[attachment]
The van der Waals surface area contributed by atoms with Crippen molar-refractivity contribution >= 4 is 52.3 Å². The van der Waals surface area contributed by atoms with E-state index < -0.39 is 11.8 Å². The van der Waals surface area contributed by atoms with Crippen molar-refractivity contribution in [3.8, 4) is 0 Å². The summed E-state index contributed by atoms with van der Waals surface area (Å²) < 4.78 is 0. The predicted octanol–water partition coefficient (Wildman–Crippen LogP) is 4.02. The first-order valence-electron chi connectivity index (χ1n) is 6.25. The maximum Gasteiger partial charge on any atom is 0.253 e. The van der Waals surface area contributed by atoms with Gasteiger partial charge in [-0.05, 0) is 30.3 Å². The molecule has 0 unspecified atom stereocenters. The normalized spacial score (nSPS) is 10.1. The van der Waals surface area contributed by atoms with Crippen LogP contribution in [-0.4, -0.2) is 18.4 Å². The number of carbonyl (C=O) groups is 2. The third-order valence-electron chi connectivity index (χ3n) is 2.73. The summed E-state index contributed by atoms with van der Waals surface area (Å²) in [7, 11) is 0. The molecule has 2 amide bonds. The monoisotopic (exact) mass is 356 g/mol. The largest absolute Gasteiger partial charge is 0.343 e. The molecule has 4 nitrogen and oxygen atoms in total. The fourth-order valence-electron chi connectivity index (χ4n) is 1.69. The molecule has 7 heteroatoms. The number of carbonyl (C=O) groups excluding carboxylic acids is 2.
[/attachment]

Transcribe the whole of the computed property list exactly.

The van der Waals surface area contributed by atoms with Crippen molar-refractivity contribution >= 4 is 52.3 Å². The van der Waals surface area contributed by atoms with E-state index < -0.39 is 11.8 Å². The van der Waals surface area contributed by atoms with Crippen molar-refractivity contribution in [3.8, 4) is 0 Å². The summed E-state index contributed by atoms with van der Waals surface area (Å²) < 4.78 is 0. The predicted octanol–water partition coefficient (Wildman–Crippen LogP) is 4.02. The first-order valence-electron chi connectivity index (χ1n) is 6.25. The maximum Gasteiger partial charge on any atom is 0.253 e. The van der Waals surface area contributed by atoms with Gasteiger partial charge in [-0.05, 0) is 30.3 Å². The molecule has 0 unspecified atom stereocenters. The normalized spacial score (nSPS) is 10.1. The van der Waals surface area contributed by atoms with Crippen LogP contribution in [-0.4, -0.2) is 18.4 Å². The number of carbonyl (C=O) groups is 2. The third-order valence-electron chi connectivity index (χ3n) is 2.73. The summed E-state index contributed by atoms with van der Waals surface area (Å²) in [7, 11) is 0. The molecule has 2 amide bonds. The monoisotopic (exact) mass is 356 g/mol. The largest absolute Gasteiger partial charge is 0.343 e. The molecule has 4 nitrogen and oxygen atoms in total. The fourth-order valence-electron chi connectivity index (χ4n) is 1.69. The molecule has 7 heteroatoms. The number of carbonyl (C=O) groups excluding carboxylic acids is 2.